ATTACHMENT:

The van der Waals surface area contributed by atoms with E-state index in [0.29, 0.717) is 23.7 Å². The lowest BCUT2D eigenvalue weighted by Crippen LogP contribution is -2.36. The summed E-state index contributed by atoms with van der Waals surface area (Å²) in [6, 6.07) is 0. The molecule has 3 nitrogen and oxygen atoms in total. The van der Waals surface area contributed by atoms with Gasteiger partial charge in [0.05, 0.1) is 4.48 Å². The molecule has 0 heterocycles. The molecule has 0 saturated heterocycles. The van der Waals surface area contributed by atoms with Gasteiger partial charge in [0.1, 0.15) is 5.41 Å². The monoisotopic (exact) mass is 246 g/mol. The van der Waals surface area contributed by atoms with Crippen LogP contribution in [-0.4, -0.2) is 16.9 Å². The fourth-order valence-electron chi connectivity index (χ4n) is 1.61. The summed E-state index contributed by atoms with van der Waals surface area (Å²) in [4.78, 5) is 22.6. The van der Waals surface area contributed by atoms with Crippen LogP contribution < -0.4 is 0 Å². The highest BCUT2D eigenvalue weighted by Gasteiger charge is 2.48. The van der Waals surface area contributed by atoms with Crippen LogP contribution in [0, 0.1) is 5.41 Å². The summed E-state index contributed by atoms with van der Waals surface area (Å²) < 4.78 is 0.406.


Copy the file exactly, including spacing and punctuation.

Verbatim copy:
The van der Waals surface area contributed by atoms with E-state index in [0.29, 0.717) is 23.7 Å². The lowest BCUT2D eigenvalue weighted by Crippen LogP contribution is -2.36. The summed E-state index contributed by atoms with van der Waals surface area (Å²) in [6, 6.07) is 0. The molecule has 3 nitrogen and oxygen atoms in total. The van der Waals surface area contributed by atoms with Gasteiger partial charge in [0.05, 0.1) is 4.48 Å². The molecule has 0 heterocycles. The molecule has 0 saturated heterocycles. The van der Waals surface area contributed by atoms with Gasteiger partial charge in [0.1, 0.15) is 5.41 Å². The monoisotopic (exact) mass is 246 g/mol. The van der Waals surface area contributed by atoms with Crippen LogP contribution in [-0.4, -0.2) is 16.9 Å². The fourth-order valence-electron chi connectivity index (χ4n) is 1.61. The summed E-state index contributed by atoms with van der Waals surface area (Å²) in [4.78, 5) is 22.6. The van der Waals surface area contributed by atoms with Crippen LogP contribution < -0.4 is 0 Å². The highest BCUT2D eigenvalue weighted by Gasteiger charge is 2.48. The van der Waals surface area contributed by atoms with Crippen LogP contribution in [0, 0.1) is 5.41 Å². The summed E-state index contributed by atoms with van der Waals surface area (Å²) < 4.78 is 0.406.